The Default Retirement Age has become a particularly contentious issue in recent months. This relatively new rule has attracted significant controversy with clashes between age concern groups, business organisations and the government.
The controversy stems from recent talk of a change to the Default Retirement Age, for which a case to test its legality has already been brought to court. This could be a significant issue for your and your company, so what is the Default Retirement Age, and how does it affect your business?
What is the Default Retirement Age?
On 1 October 2006, the government introduced the Employment Equality (Age) Regulations. Under these rules, employers can force an employee to retire at the age of 65. This is known as the Default Retirement Age.
Although firms are free to hire and continue to employ workers beyond the age of 65, they are no longer under any obligation to provide an explanation if they choose to force them into retirement – or, more controversially, to provide any kind of payout. Despite the fact that this amounts to compulsory redundancy in all but name, employers do not have to make any payment to the worker.
It is thought that around 25,000 individuals are forced to retire every year as a result of the rules. The charity Age Concern has been among the most prominent critics of the rule, suggesting that it undervalues the contribution made to businesses and the economy as a whole by older workers, and claiming that it is incompatible with European rules on age discrimination.
What are your responsibilities as an employer?
You are not obliged to sack workers once they turn 65. However, you are free to do so if you so wish. You have very few obligations in this regard; you need not offer any severance payment or other retirement package unless this is already stipulated in the employee’s contract.
That said, if you choose to make use of the Default Retirement Age you should think carefully about the way you conduct the process. A sense that employees have been poorly treated is likely to cause friction and a loss of morale in your workforce as a whole. Springing retirement on an employee is unfair, and can cause significant problems in the long-run. It is always better to inform the employee of your intentions well in advance, and to explain the decision to the rest of your workforce when this is appropriate.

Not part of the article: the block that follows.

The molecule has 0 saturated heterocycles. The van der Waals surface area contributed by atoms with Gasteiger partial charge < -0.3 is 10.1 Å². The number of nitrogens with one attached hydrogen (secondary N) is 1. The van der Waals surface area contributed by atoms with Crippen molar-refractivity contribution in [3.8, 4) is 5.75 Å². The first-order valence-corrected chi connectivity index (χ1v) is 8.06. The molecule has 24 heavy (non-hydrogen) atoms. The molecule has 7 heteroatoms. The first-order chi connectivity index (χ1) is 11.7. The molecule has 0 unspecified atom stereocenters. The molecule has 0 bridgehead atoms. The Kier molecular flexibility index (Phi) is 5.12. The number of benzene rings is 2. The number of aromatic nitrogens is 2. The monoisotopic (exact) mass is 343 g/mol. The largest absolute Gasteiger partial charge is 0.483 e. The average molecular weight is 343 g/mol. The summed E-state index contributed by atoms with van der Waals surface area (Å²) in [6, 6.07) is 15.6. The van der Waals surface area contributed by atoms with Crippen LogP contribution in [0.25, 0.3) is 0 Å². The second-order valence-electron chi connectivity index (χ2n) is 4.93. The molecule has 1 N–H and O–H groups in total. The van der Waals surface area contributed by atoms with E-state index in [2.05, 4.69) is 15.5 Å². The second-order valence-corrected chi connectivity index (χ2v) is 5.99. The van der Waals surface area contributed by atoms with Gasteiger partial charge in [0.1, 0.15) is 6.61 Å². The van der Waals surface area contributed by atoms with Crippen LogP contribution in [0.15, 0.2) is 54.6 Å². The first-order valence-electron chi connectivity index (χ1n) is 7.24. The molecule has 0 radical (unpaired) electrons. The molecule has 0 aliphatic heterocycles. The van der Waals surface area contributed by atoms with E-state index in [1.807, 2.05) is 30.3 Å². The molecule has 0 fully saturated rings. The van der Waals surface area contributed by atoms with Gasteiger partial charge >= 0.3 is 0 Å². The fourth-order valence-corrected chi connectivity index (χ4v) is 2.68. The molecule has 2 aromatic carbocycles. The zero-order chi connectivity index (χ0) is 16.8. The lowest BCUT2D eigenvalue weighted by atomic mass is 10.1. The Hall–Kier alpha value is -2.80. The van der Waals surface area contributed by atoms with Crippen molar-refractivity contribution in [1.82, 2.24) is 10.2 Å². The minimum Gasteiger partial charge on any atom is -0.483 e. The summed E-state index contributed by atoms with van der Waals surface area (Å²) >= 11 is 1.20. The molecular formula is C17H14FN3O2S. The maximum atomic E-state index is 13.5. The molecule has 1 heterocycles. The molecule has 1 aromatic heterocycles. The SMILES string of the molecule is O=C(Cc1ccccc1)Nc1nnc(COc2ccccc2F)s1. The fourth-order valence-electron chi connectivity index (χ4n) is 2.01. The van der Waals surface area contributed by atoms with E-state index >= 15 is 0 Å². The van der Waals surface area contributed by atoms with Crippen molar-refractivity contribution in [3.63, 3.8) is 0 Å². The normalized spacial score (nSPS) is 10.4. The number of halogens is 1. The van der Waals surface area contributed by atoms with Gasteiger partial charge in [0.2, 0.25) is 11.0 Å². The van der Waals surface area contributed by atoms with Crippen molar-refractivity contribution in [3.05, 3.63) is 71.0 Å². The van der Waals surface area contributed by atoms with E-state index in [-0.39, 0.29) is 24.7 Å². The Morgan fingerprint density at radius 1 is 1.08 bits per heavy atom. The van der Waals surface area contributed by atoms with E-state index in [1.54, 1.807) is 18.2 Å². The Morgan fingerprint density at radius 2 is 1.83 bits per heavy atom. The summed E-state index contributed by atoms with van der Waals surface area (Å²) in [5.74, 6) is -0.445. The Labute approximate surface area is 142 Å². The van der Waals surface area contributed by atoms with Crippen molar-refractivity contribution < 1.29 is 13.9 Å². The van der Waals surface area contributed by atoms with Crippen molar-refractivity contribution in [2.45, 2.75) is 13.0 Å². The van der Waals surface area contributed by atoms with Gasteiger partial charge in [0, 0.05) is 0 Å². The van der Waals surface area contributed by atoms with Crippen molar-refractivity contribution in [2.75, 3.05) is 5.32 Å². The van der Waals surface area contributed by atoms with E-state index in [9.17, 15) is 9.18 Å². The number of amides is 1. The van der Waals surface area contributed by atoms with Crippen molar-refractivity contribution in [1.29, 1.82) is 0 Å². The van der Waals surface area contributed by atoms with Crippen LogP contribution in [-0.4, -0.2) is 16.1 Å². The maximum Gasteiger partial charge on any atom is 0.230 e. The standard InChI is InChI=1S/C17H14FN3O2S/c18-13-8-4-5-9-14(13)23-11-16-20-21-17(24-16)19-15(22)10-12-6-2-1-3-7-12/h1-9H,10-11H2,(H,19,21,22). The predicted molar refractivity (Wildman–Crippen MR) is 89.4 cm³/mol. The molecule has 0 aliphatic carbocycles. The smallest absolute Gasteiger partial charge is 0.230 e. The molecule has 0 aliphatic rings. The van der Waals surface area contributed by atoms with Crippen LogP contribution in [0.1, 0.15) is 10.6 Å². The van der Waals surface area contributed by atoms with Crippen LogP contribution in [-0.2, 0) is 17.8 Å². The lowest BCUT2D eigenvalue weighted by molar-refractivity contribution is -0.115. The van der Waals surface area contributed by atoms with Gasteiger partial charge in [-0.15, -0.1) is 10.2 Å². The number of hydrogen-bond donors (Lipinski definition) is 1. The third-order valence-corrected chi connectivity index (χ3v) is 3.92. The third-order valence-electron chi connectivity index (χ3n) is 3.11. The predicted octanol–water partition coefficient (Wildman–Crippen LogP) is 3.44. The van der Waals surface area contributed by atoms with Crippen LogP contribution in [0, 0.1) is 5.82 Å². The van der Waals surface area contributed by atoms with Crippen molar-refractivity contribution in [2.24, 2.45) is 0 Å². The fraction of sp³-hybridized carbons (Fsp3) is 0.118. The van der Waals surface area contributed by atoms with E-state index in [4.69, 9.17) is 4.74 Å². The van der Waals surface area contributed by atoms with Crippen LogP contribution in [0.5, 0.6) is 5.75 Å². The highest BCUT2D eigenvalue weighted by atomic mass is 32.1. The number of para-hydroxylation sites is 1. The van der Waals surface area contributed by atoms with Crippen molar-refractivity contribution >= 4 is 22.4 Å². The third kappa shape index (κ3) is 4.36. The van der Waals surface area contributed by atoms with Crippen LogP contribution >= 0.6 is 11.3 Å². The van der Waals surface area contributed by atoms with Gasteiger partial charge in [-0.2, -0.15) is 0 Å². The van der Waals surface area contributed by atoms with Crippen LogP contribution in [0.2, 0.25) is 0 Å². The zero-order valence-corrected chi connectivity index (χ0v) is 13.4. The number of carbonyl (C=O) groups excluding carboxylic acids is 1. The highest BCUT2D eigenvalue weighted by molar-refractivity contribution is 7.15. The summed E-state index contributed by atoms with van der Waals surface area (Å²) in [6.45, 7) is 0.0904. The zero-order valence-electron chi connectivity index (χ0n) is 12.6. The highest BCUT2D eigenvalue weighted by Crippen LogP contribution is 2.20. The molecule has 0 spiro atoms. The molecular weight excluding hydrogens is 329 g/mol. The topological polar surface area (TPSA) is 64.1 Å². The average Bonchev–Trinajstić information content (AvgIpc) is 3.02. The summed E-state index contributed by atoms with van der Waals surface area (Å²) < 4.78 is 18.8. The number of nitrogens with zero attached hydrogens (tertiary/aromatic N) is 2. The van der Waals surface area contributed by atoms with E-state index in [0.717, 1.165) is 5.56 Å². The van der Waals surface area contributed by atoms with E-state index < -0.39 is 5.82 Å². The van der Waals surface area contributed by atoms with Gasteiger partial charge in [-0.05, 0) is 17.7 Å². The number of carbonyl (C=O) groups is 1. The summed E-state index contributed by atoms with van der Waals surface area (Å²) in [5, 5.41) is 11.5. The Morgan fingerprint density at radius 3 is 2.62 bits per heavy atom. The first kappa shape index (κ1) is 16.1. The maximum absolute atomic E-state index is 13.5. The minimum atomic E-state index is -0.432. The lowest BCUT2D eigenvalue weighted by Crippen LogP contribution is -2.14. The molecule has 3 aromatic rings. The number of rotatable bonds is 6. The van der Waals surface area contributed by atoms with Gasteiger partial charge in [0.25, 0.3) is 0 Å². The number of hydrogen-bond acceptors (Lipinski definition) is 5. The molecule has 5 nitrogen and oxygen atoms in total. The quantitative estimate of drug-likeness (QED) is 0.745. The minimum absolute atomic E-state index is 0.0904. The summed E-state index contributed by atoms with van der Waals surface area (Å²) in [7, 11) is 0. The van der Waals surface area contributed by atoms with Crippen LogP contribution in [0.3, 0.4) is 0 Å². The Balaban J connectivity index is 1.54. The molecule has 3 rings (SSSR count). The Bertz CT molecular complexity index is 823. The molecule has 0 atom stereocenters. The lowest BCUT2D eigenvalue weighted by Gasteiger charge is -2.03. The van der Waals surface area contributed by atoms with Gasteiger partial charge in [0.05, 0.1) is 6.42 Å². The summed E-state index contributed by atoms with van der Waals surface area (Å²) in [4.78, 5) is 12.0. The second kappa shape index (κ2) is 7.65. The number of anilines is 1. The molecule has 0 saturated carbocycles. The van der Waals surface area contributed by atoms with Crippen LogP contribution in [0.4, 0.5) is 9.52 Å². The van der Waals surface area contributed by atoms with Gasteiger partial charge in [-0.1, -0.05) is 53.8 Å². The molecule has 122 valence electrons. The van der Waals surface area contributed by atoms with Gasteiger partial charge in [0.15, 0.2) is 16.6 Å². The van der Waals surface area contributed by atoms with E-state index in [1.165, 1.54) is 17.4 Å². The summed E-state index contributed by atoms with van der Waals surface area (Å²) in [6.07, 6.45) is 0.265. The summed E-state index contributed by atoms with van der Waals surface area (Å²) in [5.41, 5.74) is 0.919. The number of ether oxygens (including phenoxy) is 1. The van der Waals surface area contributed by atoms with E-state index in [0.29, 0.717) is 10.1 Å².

It is also important to remember that you are legally required to consider any reasonable requests for retirement to be postponed. Although you are not under any obligation to accede to such a request, you must be able to show that you have given it due consideration.
What are the proposed changes?
There are moves afoot to have the Default Retirement Age scrapped. Despite the fact that more than 70 per cent of businesses want to keep it, many charities and some government members are pressuring for its abolition.
The government has commissioned a major survey into the impact of the Default Retirement Age. The Survey of Employers’ Policies, Practices and Preferences relating to age (SEPPP) will investigate the way in which the rules are used by employers, and is seen by many as a major step on the road to its abolition.
The call for submissions to the Survey has now expired. Although there is no set date for publication of the report, it is expected that the group will finish their investigation by the end of 2010.
What are the latest developments?
Towards the end of last year, a High Court judge ruled that the Default Retirement Age is, in fact, compatible with European directives on age discrimination. The case had been brought by Age Concern and Help the Aged in an attempt to have the regulation overthrown.
Despite the ruling, and despite constant cries of ‘no more regulation’ from business groups, it is presumed that the Default Retirement Age will soon be abolished. At the very least it is thought that more stringent rules will be introduced to ensure that the regulation cannot be used as a way of justifying age discrimination. This speculation has been fuelled by the government’s decision to bring to Survey forward by a year.
In the meantime, businesses must make individual decisions regarding whether or not to make use of the Default Retirement Age. If you have a genuine reason for letting an older worker go, you should ensure that this is properly explained to them and to the rest of the workforce. Similarly, you should think hard about sacking workers for no other reason than that they are turning 65. Finally, remember that sacking an employee because of their age is illegal in almost every other circumstance.
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